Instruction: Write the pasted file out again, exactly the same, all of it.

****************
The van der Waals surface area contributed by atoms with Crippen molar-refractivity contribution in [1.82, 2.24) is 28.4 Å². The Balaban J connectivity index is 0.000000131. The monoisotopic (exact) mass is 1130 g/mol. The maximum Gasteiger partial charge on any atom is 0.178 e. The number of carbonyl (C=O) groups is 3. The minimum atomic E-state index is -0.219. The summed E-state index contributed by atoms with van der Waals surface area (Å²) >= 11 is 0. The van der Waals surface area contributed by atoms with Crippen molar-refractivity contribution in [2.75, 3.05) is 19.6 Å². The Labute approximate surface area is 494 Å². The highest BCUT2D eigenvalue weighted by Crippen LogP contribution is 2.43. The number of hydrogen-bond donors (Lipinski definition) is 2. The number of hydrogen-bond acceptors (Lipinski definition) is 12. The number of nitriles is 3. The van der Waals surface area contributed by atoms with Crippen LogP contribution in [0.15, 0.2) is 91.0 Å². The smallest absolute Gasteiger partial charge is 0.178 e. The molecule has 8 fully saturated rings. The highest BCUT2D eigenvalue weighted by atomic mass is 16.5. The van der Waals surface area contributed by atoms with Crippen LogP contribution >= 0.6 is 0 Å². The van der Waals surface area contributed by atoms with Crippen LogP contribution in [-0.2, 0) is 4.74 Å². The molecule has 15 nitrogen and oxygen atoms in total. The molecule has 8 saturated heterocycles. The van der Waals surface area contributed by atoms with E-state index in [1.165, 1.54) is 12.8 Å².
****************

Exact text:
The van der Waals surface area contributed by atoms with Crippen molar-refractivity contribution in [1.82, 2.24) is 28.4 Å². The Balaban J connectivity index is 0.000000131. The monoisotopic (exact) mass is 1130 g/mol. The maximum Gasteiger partial charge on any atom is 0.178 e. The number of carbonyl (C=O) groups is 3. The minimum atomic E-state index is -0.219. The summed E-state index contributed by atoms with van der Waals surface area (Å²) >= 11 is 0. The van der Waals surface area contributed by atoms with Crippen molar-refractivity contribution in [2.75, 3.05) is 19.6 Å². The Labute approximate surface area is 494 Å². The highest BCUT2D eigenvalue weighted by Crippen LogP contribution is 2.43. The number of hydrogen-bond donors (Lipinski definition) is 2. The number of hydrogen-bond acceptors (Lipinski definition) is 12. The number of nitriles is 3. The van der Waals surface area contributed by atoms with Crippen LogP contribution in [0.15, 0.2) is 91.0 Å². The smallest absolute Gasteiger partial charge is 0.178 e. The molecule has 8 fully saturated rings. The highest BCUT2D eigenvalue weighted by atomic mass is 16.5. The van der Waals surface area contributed by atoms with Crippen LogP contribution >= 0.6 is 0 Å². The van der Waals surface area contributed by atoms with Crippen LogP contribution in [-0.2, 0) is 4.74 Å². The molecule has 15 nitrogen and oxygen atoms in total. The molecule has 8 saturated heterocycles. The van der Waals surface area contributed by atoms with E-state index in [1.165, 1.54) is 12.8 Å².